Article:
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Abstract #2548

Effects of Transcranial Direct Current Stimulation on Metabolite Concentrations in Children

Chidera Nwaroh1,2,3,4, Lauran Cole2,3,5,6, Adrianna Giuffre2,3,5,6, Helen Carlson2,6,7, Frank P MacMaster2,3,4,7,8,9,10, Adam Kirton2,3,6,7, and Ashley D Harris1,2,3,4

1Department of Radiology, University of Calgary, Calgary, AB, Canada, 2Alberta Children's Hospital Research Institute (ACHRI), Calgary, AB, Canada, 3Hotchkiss Brain Institute, Calgary, AB, Canada, 4Child and Adolescent Imaging Research (CAIR) Program, Calgary, AB, Canada, 5Department of Neuroscience, University of Calgary, Calgary, AB, Canada, 6Calgary Pediatric Stroke Program, Alberta Children's Hospital, Calgary, AB, Canada, 7Department of Pediatrics, University of Calgary, Calgary, AB, Canada, 8Department of Psychiatry, University of Calgary, Calgary, AB, Canada, 9The Mathison Centre for Mental Health Research and Education, University of Calgary, Calgary, AB, Canada, 10Strategic Clinical Network for Addictions and Mental Health, Calgary, AB, Canada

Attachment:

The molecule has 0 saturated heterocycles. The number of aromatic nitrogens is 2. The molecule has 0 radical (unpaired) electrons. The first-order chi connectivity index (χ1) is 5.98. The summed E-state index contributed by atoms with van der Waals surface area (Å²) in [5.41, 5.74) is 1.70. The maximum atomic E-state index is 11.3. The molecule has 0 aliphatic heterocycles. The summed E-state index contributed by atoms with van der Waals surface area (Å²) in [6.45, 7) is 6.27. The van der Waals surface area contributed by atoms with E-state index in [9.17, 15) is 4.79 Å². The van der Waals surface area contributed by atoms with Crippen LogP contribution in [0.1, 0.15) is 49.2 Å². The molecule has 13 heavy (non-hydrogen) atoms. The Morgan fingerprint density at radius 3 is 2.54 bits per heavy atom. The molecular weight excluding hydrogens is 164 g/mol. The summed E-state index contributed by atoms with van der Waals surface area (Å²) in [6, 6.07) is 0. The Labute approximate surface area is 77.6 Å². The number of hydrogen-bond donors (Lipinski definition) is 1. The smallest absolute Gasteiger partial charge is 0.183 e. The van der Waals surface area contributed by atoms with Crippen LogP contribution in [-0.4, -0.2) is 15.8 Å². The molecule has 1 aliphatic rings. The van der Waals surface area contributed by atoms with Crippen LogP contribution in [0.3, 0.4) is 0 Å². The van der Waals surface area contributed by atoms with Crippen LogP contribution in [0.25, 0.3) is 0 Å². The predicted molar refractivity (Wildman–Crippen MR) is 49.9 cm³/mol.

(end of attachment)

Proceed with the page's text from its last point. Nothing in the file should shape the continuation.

Transcranial direct current stimulation (tDCS) is a form of non-invasive brain stimulation that safely modulates brain activity. Several studies have shown that tDCS of the motor cortex facilitates motor learning and plasticity but there is little information on the underlying mechanisms. This analysis of metabolite changes in response to 1mA tDCS using typical PRESS and MEGA-PRESS is important in developing a complete understanding of the effects of stimulation. In this pediatric study, we did not detect the same GABA and glutamate changes in response to tDCS that have been seen in the adult literature.

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